I'm making a game in OpenGL with C++.

I have a problem with my vertices or texture coordinates - there's a seam visible on the sphere where the texture wraps around:

Seam visible on sphere

If I use "nearest" filtering, the result is better, but it does not completely fix the issue:


A few pixels of the wrong colour are still visible on the seam

The line is thinner with this, but not fixed. In debug mode, I can see the issue with the blue line that seems to be the start of the texture before:


I can bypass the issue using a isophere, but this doesn't fix anything. I want to use all blender shapes. (I have the same issue with the torus shape)

In Blender, there is no visible issue:


I use textures of size 256*256, with a texture atlas:


I convert the texture coordinates with this code:

for (int x = textureStart ; x < textureSize; x++) {
    if (counterForWidth % 2 == 0) {
        shape.texturesCoordonateNoSorts.at(x) = (shape.texturesCoordonateNoSorts.at(x) + currentTextureId) / (GLfloat)bigTexture.pointsTextures.size();

I modify the texture coordinate (Axis X), using the currentId of the texture, and divide by the total amount of textures.

How can I fix this?

  • \$\begingroup\$ Do you observe the same issue if you use a power of two number of textures and texture size for your atlas? Dividing by 13 is not perfectly representable in floating point, so you may be getting a small rounding error here. \$\endgroup\$
    – DMGregory
    Dec 28, 2023 at 14:24
  • \$\begingroup\$ I thinks you right about the rouding error but have power of two, doesn't seem to fix the issue, i have try with 14. If i try to use double and not float do you think that can work ? Have you another ideas for fixing this ? \$\endgroup\$
    – Gaëtan S
    Dec 28, 2023 at 15:05
  • \$\begingroup\$ 14 is not a power of two — it includes a factor of 7, which also doesn't divide neatly in binary. Powers of two are 0, 1, 2, 4, 8, 16, 32, 64... \$\endgroup\$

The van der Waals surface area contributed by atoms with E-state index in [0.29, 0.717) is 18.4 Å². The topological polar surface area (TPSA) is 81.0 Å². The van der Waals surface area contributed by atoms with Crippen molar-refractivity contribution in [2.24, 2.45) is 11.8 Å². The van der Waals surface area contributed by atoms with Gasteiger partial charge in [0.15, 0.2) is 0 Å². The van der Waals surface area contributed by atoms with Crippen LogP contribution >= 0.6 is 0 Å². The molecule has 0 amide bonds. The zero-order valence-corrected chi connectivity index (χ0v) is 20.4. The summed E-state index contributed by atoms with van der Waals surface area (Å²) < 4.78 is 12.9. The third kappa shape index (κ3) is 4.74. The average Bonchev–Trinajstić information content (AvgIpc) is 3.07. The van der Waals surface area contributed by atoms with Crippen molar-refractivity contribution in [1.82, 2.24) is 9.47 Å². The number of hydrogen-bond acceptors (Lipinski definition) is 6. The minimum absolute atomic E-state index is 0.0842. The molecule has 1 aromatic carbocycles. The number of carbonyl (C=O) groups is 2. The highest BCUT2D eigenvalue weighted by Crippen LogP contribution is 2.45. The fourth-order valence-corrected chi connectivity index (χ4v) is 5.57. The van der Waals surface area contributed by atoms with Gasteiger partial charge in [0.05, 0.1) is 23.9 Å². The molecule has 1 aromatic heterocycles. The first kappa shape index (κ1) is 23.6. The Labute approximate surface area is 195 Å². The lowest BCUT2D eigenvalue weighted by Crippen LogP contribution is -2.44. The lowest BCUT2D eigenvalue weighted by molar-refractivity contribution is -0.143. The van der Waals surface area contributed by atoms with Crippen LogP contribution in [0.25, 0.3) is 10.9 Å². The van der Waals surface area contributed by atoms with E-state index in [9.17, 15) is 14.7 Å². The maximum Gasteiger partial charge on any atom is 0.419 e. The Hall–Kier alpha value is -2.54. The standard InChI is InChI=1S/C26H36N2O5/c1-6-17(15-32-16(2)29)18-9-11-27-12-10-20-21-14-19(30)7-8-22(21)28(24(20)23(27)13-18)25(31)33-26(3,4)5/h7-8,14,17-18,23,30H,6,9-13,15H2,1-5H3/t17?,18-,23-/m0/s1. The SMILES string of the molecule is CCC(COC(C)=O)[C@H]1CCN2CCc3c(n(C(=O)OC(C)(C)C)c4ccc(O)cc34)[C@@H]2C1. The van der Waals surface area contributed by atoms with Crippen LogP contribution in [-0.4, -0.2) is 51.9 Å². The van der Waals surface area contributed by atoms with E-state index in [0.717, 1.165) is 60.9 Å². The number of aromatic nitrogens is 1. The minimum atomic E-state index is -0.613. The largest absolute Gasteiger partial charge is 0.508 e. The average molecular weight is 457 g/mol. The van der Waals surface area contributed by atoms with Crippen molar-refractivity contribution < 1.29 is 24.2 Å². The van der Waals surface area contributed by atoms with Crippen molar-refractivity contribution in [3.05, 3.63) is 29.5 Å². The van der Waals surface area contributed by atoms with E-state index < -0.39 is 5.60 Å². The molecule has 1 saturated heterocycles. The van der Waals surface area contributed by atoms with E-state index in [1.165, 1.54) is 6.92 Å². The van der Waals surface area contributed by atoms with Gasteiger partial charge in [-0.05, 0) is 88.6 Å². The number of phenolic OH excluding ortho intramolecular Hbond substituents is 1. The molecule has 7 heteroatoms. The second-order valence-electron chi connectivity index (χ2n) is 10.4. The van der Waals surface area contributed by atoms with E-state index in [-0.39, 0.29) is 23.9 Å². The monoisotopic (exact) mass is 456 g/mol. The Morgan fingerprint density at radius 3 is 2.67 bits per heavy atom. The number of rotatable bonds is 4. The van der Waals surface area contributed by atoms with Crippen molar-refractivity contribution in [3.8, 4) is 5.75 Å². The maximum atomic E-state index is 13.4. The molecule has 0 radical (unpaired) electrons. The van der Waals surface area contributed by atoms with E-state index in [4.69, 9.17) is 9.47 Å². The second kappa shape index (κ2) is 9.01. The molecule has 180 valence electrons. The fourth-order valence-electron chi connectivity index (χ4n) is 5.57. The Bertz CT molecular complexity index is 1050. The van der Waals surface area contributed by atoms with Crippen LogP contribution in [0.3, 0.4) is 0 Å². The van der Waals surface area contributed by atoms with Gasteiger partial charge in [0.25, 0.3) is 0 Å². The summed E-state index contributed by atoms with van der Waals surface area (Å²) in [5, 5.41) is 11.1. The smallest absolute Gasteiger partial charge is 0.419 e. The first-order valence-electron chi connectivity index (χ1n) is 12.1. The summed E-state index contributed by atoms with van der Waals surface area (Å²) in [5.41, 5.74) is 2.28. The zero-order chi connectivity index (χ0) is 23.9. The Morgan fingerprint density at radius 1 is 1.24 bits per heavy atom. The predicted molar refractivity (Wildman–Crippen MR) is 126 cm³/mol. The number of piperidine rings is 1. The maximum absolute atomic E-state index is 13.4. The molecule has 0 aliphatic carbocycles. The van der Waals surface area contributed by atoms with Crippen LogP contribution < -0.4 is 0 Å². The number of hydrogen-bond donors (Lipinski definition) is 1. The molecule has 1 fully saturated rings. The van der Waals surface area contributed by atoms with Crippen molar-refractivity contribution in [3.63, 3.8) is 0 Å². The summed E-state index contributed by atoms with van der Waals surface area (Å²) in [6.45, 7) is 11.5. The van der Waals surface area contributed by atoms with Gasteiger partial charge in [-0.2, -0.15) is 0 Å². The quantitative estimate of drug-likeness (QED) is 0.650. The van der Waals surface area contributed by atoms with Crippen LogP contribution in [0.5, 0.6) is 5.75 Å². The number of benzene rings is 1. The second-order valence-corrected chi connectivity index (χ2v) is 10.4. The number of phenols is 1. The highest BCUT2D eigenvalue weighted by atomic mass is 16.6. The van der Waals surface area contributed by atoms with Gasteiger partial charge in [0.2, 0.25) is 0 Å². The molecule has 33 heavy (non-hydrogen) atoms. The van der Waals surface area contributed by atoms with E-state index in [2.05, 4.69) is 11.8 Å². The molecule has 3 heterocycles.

– DMGregory
    Dec 28, 2023 at 17:06
  • \$\begingroup\$ That seems to have no effect \$\endgroup\$
    – Gaëtan S
    Dec 28, 2023 at 17:30

2 Answers 2


Texture atlases aren't ideal for 3D models - you tend to get artefacts like the one you've seen if you need to wrap or clamp the texture coordinates. Supporting that requires some careful shader modification to handle them correctly.

What's probably happening along your seam is that you have two vertices with very different UVs right next to each other. This will cause the GPU to pick the smallest possible mipmap for a few pixels along that seam (because of the huge UV gradient), and the smallest mip map won't be a sensible colour.

Also note that you can run into similar problems with bilinear texture filtering too, because that can cause texture samples to read into adjacent atlas textures for UVs that are close to the edge.

Possible solutions:

  • Avoid using a texture atlas for cases where the texture needs to wrap or clamp. Note that most 3D modelling programs assume that textures wrap.
  • As you're using a 1D texture atlas, you could make the seam align with the top and bottom of the texture, and not the left and right, and enable wrapping / clamping in that direction. This won't help if you need to wrap / clamp in both directions though.
  • To alleviate some of the issues with mip maps, you can reduce the number of mips for the texture to 8, so the smallest mip has a height of 1, and a width of 13 in this case. Mips smaller than that won't contain useful data. This won't completely fix the problem on it's own though.
  • You could even remove all of the mip maps, but that will cause aliasing and hurt performance.
  • You can modify the pixel shader to do wrapping / clamping on the UVs. To get it to look correct at the seams, you'll need to make use of the ddx and ddy functions along with SampleGrad.

See https://download.nvidia.com/developer/NVTextureSuite/Atlas_Tools/Texture_Atlas_Whitepaper.pdf for more detailed discussion on making texture atlases work nicely.


I had solve this issue using the method of Adam, avoid using a texture atlas.

Of course this need few changes to work, but i think it's better to do this for lots of things, like the issue encounter here and for me when i was using texture atlas, the max size of a texture limits me (texture with sfml), growing very quickly if i want to use 4k texture.

So now i use one texture per shape, all shapes are in a object.

Thanks you for all your answers.


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